Based on 346 claims, the observed pure premium is $533.

The complement of credibility – based on data external to the situation – is $316 for pure premium.

What is the credibility-weighted pure premium, according to classical (limited fluctuation) credibility theory?

**Solution S5-92-2.** To find the credibility of the observed data, we use the square root rule, where Z = Credibility = √((Number of claims observed)/(Full credibility standard)) = √(346/5184) = 0.2583482672.

Thus, we can apply the formula

(Credibility-weighted pure premium) = Z*(Observed Pure Premium) + (1-Z)*(Complement of Credibility) = 0.2583482672*533 + (1-0.2583482672)*316 = 372.061574 = **$372.06.**

**Problem S5-92-3.** You know the following information:

Based on 260 claims, the observed pure premium is $376.

The prior mean pure premium estimated by the actuary is $400.

The expected value of the process variance (EVPV) is 146.

The variance of the hypothetical means (VHM) is 3.

What is the credibility-weighted pure premium, according to Bühlmann (least squares) credibility theory?

**Solution S5-92-3.**

First, we find Bühlmann’s K = EVPV/VHM = 146/3 = 48.6666667.

To find the credibility of the data, we use the formula Z = N/(N + K), where N is the number of observations (here, 260):

Z = (260)/(260 + 48.6666667) = 0.8423326134.

Thus, we can apply the formula

(Credibility-weighted pure premium) = Z*(Observed Pure Premium) + (1-Z)*(Complement of Credibility) = 0.8423326134*376 + (1-0.8423326134)*400 = 379.7840173 = **$379.78.**

**Problem S5-92-4.** Which of the following statements are true regarding the Bühlmann credibility formula? More than one answer may be correct.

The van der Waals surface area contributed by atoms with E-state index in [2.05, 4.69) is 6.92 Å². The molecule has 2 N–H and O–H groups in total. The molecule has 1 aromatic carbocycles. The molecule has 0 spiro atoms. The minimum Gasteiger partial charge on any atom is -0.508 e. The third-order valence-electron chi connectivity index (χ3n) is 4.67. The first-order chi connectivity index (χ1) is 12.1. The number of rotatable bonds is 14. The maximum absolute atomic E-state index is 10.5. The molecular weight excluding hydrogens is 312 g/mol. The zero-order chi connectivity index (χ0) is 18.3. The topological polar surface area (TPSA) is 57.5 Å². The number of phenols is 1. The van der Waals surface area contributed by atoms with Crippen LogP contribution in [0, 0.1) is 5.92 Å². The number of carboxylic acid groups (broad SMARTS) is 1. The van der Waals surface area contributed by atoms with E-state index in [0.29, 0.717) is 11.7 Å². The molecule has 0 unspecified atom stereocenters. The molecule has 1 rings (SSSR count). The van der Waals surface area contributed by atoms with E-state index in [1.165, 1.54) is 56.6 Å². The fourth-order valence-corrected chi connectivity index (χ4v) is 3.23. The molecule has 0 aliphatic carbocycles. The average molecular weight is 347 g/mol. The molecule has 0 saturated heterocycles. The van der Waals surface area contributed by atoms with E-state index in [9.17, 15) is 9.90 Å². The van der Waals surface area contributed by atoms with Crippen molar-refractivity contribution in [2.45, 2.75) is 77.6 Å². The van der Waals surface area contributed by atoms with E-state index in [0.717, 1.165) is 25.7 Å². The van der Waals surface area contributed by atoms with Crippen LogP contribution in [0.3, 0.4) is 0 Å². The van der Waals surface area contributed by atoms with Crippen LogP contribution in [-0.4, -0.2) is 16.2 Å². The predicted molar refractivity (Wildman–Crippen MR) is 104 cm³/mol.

(a) It is assumed that the risk process and risk parameters do not shift over time.

(b) There is a number of observations that can result in full credibility being granted to the observed data.

(c) It is assumed that as the number of observations N increases, the variance of hypothetical means (VHM) of the sum of these observations also increases.

(d) It is assumed that as the number of observations N increases, the variance of expected value of the process variance (EVPV) of the sum of these observations decreases.

(e) The major challenge of the Bühlmann approach is the determination of EVPV and VHM.

(f) The major challenge of the Bühlmann approach is the determination of the complement of credibility.

(g) The “square root rule” applies to Bühlmann credibility.

**Solution S5-92-4.** This question is based on the discussion by Werner and Modlin, pp. 213-219.

The following answers are correct: